Actin-dependent NM2 filament partitioning may function in a feedforward fashion to couple the transition for actin from dynamic to stable with the transition for myosin from nascent filaments to large-scale actomyosin structures. Specifically, in the lamellipodium (LP) and anterior lamella where actin is very dynamic, NM2 filament partitioning will be strongly promoted. As more partitioning occurs, the increased number of NM2 filaments will drive the bundling of actin required for stress fiber and transverse arc formation deeper in the lamella. As this bundling proceeds, and higher-order actomyosin structures are assembled in central and posterior regions, the concomitant reduction in actin dynamics will suppress partitioning, which is no longer required. Given that the ultimate goal is to create dense actomyosin structures that power large scale cellular outputs, having a system wherein both NM2 and actin reciprocally promote the amount and organization of the other would provide a self-organizing nature to actomyosin network formation.
Supplementary Information (PDF 14186 kb)
EGFP-NM2A MEF sampled every 5 s with TIRF-SIM. Playback rate is 30 frames per second. Time in min:sec. Magenta box on the left indicates inset on the right. Scale bars are 2 μm on the left and 300 nm on the right. (AVI 60471 kb)
EGFP-NM2A-MEF, imaged with Airyscan, sampled with 0.5 μm steps every 30 s. Video displays maximum z-projection pseudocolored by depth (color depth scale in top right). Playback rate is 30 frames per second. Time in min:sec. Scale bar represents 3 μm. (AVI 33367 kb)
Zoom in from Video 2, region marked in Fig. 2a inset box B. Sampled with 0.5 μm steps every 30 s (color depth scale top right). Playback rate is 30 frames per second. Time in min:sec. Scale bar represents 2 μm. (AVI 3260 kb)
Zoom in from Video 2, region marked in Fig. 2a inset box C. Sampled with 0.5 μm steps every 30 s (color depth scale top right). Playback rate is 30 frames per second. Time in min:sec. Scale bar represents 2 μm. (AVI 1130 kb)
EGFP-NM2A MEF sampled every 2 s with TIRF-SIM. Playback rate is 15 frames per second. Time in min:sec. Scale bar represents 300 nm. (AVI 3157 kb)
COS-7 cell expressing EGFP-NM2B sampled every 10 s with TIRF-SIM. Magenta box in the larger view indicates the zoomed in region in the latter portion. Scale bars represent 2 μm in the larger view and 300 nm in the zoomed view. Time indicated in min:sec. (AVI 5790 kb)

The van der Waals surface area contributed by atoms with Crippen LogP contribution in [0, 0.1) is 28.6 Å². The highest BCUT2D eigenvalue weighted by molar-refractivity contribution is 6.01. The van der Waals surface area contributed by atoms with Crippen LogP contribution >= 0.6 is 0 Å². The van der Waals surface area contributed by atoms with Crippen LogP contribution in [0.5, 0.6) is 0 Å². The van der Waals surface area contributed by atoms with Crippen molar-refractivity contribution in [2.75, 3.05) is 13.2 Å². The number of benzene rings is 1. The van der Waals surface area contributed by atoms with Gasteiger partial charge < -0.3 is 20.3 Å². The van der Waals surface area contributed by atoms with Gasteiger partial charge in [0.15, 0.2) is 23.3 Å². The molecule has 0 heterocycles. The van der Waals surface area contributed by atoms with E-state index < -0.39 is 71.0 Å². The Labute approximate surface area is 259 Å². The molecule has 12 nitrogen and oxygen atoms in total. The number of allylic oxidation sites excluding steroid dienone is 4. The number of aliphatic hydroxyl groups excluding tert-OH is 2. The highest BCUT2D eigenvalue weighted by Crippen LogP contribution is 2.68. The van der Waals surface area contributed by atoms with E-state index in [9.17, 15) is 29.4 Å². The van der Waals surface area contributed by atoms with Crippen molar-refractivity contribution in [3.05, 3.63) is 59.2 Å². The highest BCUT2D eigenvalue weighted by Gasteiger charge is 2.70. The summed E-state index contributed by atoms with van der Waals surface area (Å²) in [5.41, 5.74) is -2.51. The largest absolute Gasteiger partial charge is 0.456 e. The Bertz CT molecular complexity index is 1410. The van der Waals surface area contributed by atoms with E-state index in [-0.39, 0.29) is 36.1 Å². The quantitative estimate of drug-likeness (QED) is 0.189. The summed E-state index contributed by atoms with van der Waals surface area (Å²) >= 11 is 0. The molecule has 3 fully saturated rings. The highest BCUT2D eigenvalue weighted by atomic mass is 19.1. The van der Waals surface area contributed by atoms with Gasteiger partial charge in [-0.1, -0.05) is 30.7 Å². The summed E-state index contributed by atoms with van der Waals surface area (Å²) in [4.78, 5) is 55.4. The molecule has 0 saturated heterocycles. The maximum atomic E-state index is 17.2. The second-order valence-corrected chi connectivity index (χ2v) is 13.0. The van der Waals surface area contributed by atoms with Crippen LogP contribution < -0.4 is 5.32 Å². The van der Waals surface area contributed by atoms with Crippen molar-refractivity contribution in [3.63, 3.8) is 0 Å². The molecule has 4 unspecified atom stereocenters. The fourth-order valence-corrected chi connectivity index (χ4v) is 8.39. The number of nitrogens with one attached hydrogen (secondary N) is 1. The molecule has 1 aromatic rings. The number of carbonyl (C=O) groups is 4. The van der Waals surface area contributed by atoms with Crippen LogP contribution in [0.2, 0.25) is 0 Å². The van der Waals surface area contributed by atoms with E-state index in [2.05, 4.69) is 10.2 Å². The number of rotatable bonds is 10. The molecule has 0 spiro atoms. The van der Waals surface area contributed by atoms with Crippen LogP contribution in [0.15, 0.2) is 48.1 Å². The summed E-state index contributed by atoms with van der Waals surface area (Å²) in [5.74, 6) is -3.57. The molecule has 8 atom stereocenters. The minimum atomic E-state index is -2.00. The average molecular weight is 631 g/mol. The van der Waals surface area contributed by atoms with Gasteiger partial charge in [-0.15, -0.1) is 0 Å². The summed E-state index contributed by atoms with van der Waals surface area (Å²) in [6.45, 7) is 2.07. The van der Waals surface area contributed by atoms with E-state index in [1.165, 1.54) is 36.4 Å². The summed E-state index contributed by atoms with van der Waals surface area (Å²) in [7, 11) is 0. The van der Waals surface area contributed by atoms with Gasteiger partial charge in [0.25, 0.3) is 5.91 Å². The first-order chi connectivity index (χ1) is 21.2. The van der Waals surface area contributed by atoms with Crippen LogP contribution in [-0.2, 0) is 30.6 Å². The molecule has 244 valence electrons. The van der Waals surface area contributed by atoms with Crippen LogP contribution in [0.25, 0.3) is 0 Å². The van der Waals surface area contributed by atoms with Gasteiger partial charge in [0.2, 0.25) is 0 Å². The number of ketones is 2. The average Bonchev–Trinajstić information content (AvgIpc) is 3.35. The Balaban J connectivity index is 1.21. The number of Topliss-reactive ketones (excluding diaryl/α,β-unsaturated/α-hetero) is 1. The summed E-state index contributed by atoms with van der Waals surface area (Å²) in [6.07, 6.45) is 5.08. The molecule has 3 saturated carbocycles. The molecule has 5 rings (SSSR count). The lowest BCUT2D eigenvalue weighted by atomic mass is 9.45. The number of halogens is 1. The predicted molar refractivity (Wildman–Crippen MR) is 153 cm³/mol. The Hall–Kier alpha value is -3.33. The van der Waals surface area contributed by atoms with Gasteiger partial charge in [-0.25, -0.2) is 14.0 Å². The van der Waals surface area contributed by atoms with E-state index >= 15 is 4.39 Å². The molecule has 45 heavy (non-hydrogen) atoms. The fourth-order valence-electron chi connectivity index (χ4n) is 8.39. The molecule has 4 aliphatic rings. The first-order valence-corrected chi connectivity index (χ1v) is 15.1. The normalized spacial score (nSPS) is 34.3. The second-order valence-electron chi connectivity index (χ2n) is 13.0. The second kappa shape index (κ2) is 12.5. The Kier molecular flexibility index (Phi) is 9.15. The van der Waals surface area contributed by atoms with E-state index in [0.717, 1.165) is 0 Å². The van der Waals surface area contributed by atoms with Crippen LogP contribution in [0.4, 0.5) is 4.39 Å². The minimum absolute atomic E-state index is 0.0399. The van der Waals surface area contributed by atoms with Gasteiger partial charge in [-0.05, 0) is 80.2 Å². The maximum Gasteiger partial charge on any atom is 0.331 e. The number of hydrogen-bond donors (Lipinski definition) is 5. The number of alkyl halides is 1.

Drosophila cell expressing GFP-squash sampled every 3 seconds with TIRF-SIM. Magenta box in larger image indicates zoomed in region. Playback rate is 15 frames per second. Time in min:sec. Scale bars represent 3 μm larger view and 300 μm in zoomed view. (AVI 6956 kb)
EGFP-NM2A MEF (cyan) expressing NM2B-halo-JF549 (magenta) sampled every 5 seconds with Zeiss Airyscan. Playback rate is 25 frames per second. Time in min:sec. Scale bar represents 5 μM. (AVI 10352 kb)
Z-stacks were acquired of EGFP-NM2A MEFs with Airyscan every 10 s with 0.25 μm steps. Max-projection (left), overhead view of 3D rendering (middle), and orthogonal view of 3D rendering (right). Playback rate is 12 frames per second. Time in min:sec. Scale bar represents 300 nm. (AVI 4516 kb)
EGFP-NM2A MEFs sampled every 5 seconds with 2D-SIM. One example each of a dim, medium, and bright partitioning event is shown. Data sets were truncated to just show the partitioning event but nucleation and growth was observed for each. Calibration bar indicates pixel intensities in the upper right corner. Scale bar represents 300 nm. Time in min:sec. (AVI 35162 kb)
C57B6 MEF expressing EGFP-FTractin sampled every 5 seconds with TIRF-SIM. Playback rate is 15 frames per second. Time in min:sec. Scale bar represents 3 μm. (AVI 6496 kb)
EGFP-NM2A MEF expressing mApple-FTractin sampled every 10 s with Airyscan. EGFP-NM2A pseudocolored in fire LUT (left) or magenta (right) and mApple-FTractin shown in grey scale (middle, right). Playback rate is 10 frames per second. Time in min:sec. Scale bar represents 300 nm. (AVI 1190 kb)
EGFP-NM2A MEF expressing mApple-FTractin sampled every 5 s with Airyscan. EGFP-NM2A pseudocolored in fire LUT (left) or magenta (right) and mApple-FTractin shown in grey scale (middle, right). Playback rate is 15 frames per second. Time in min:sec. Scale bar represents 300 nm. (AVI 9313 kb)
EGFP-NM2A MEF (green) expressing tdTomato-FTractin (red) sampled every 5 s with TIRF-SIM. Playback rate is 12 frames per second. Time in min:sec. Scale bar represents 300 nm. (AVI 8138 kb)
C57B6 MEF expressing Halo-JF594-FTractin sampled every 10 s with Airyscan. SMIFH2 (5 μm) and 5 μM CK666 (5 μm) added when indicated. Playback rate is 24 frames per second. Time in min:sec. Scale bar represents 3 μm. (AVI 19568 kb)
EGFP-NM2A MEF sampled every 5 seconds with TIRF-SIM. Playback rate is 30 frames per second. Time in min:sec. Scale bar represents 300 nm. (AVI 2206 kb)
EGFP-NM2A MEF (cyan) expressing mApple-FTractin (magenta) sampled every 30 s with Nikon A1R confocal. Y27632 (10 μM) added when indicated. Playback rate is 30 frames per second. Time in min:sec. Scale bar represents 5 μm. (AVI 19297 kb)
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Beach, J., Bruun, K., Shao, L. et al. Actin dynamics and competition for myosin monomer govern the sequential amplification of myosin filaments. Nat Cell Biol 19, 85–93 (2017). https://doi.org/10.1038/ncb3463